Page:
Razib Khan corrects the record: Septimius is of Italian ethnicity

Ancient Origins

One of the world’s leading geneticists, Razib Khan, is challenging anthropology/archaeology magazine Ancient Origins on their description of a well-known Roman Cesar as Afro-ethnic.

Ancient Origins is a media website/magazine that features articles on archaeology, astronomy and other sciences.  The site prides itself in presenting an alternative, even edgie point of view.  They describe themselves:

The best in archaeology, lost civilizations, sacred texts, ancient places, artifacts, mysteries & unexplained phenomena. Always keeping an open mind!

Ancient Orgins got taken to task by multiple Twitter users on Tuesday, May 24 for stating that well-known historical figure, Roman emperor Septimius Severus was black.  From their Tweet: “the Libyan-born Septimius Severus became the first African Emperor of #Rome…”

Reactions were swift and sharply critical. Over 3/4ths of the Tweets were negative towards Ancient Origins. A sampling of reactions:

He was NOT an “African Emperor”. As the features of the statue in the photograph (small nose-width, long wavy hair), and a surviving fresco clearly show, Septimius Severus was the GOVERNOR of Africa….which does NOT mean he was, himself, African. Stop this cultural appropriation. — Edward Fitzgibbons

If this guy was an African Roman then Elon Musk is an African American. — hussierboi

Septimius Severus wasn’t African, no connection to SubSaharans. Phoenician-Roman, that is, Mediterranean-Nordic. There weren’t any African Roman Emperors. — Maxinow

Uhhh he wasn’t African. — Alex D

He was not African he was Phoenician — Don D

Michael Schofield, a self-described Objectivist/Classicist with a Masters Degree in History remarked:

Black EmperorDon’t analyse and state things about the past according to modern geographical line-drawing and even most modern ideas of ethics. They lived different lives in most respects. You’ll be doomed to analysis as flawed and limited as this otherwise.

Britannica describes Severus as:

[Born] 146, Leptis Magna, Tripolitania [now in Libya]—died Feb. 4, 211… The son of an equestrian from the Roman colony of Leptis Magna… he declared himself the adoptive son of the emperor Marcus Aurelius (ruled 161–180) and claimed descent from the emperor Nerva (ruled 96–98).

Oxford.com describes his ancestral lines:

The Septimii were of Punic origin, his mother’s family (Fulvii) of Italian descent. His equestrian grandfather, probably identical with the poet Statius’ friend Septimius Severus, was the leading figure at Lepcis Magna under Trajan…

“Calling Septimius Severus “a black Cesar is like calling Saddam Hussein a black Kennedy…  well because Hussein was an Arab and he was a leader of his country… there is no logic here.”

History Myths & Myths Conceptions gives describes the controversy and corrects the record in a YouTube video with 677,000 views, “Myth: Septimius Severus was the First “Black Emperor”.”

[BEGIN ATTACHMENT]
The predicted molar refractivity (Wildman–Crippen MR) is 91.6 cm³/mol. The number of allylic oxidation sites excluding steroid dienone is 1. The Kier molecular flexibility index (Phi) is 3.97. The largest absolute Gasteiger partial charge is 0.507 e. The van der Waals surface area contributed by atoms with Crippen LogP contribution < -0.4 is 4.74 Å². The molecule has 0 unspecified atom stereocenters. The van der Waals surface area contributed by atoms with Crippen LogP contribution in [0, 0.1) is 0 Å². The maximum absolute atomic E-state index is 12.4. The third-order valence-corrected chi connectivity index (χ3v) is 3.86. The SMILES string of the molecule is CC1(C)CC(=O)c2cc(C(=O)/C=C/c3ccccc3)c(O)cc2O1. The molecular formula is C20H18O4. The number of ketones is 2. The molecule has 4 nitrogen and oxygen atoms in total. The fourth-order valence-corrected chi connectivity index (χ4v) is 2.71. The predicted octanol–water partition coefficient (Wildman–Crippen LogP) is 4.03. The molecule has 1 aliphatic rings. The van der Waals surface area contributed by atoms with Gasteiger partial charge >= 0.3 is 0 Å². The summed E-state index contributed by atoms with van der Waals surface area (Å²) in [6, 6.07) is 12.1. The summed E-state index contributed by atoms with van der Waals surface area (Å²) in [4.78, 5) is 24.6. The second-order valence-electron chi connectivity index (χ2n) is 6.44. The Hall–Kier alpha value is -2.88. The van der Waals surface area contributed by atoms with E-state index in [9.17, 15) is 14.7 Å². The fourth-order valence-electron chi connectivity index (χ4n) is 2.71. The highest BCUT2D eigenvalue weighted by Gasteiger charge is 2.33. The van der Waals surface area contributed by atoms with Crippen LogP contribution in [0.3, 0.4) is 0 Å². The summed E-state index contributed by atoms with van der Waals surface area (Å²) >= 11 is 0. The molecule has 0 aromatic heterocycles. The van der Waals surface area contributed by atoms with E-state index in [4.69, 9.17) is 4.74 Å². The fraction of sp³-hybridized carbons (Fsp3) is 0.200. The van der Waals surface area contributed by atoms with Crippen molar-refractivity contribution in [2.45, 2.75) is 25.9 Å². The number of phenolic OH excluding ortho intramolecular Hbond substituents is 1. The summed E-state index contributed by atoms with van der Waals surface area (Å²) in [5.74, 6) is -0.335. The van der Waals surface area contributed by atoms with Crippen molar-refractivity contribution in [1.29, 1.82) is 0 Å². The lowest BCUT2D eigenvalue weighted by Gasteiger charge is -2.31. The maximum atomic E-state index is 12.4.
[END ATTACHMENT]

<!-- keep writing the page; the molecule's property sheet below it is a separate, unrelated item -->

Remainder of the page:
“This is just ugly on many levels. And it does no favor to anyone or anything.  It has nothing to do with the history of Rome.  And it can be considered a bit insulting for the actual black people.  The whole thing about the Black Emperor probably comes from the fact that Septimius Severus was from Africa.  And to be precise he was not only from the continent of Africa, but from a Roman province called Africa.  He was born in the city of Leptis Magna, on the present day territory of Libya.  Not far from the capital of Tripoli, a Phoenician colony.

Razib KhanIf you really really want to simplify things and speak in modern terms Septimius Severus was something like an ancient Arab.  His skin pigmentation was slightly dark [but]… calling him a black Cesar is like calling Saddam Hussein a black Kennedy, well because Hussein was an Arab and he was a leader of his country.  That’s just… there is no logic here.”

Razib Khan (Substack) is a Bangladeshi-American who lives in Austin, Texas.  He is well-known to readers of this site, mainly as a friend and longtime business partner of geneticist and PBS anthropology/genetics star Spencer Wells. Razib describes his politics as center-right.

According to Razib’s bio:

I do genetics. I write. More broadly, I am a public intellectual without a portfolio. I have opinions on a wide range of topics. I currently work at Insitome and consult for an array of private sector clients. I have written for publications that include The New York Times, City Journal, India Today, National Review, Slate, Unherd, Quillette & The Guardian, on a broad range of topics.

See our article featuring Razib, from earlier this year, “John Hawks signs letter condemning brutal attack by Sci-American on deceased biologist E.O. Wilson.”

Razib spelled it out for Ancient Origins in a Tweet, May 24:

septimius severus’ father was punic (phoenician-descended) mother was from italian colonists (gens fulvia). just an FYI (he wasn’t even indigenous berber)

 

Eric

Author Eric

FSU grad, US Navy Veteran. Houston, Texas

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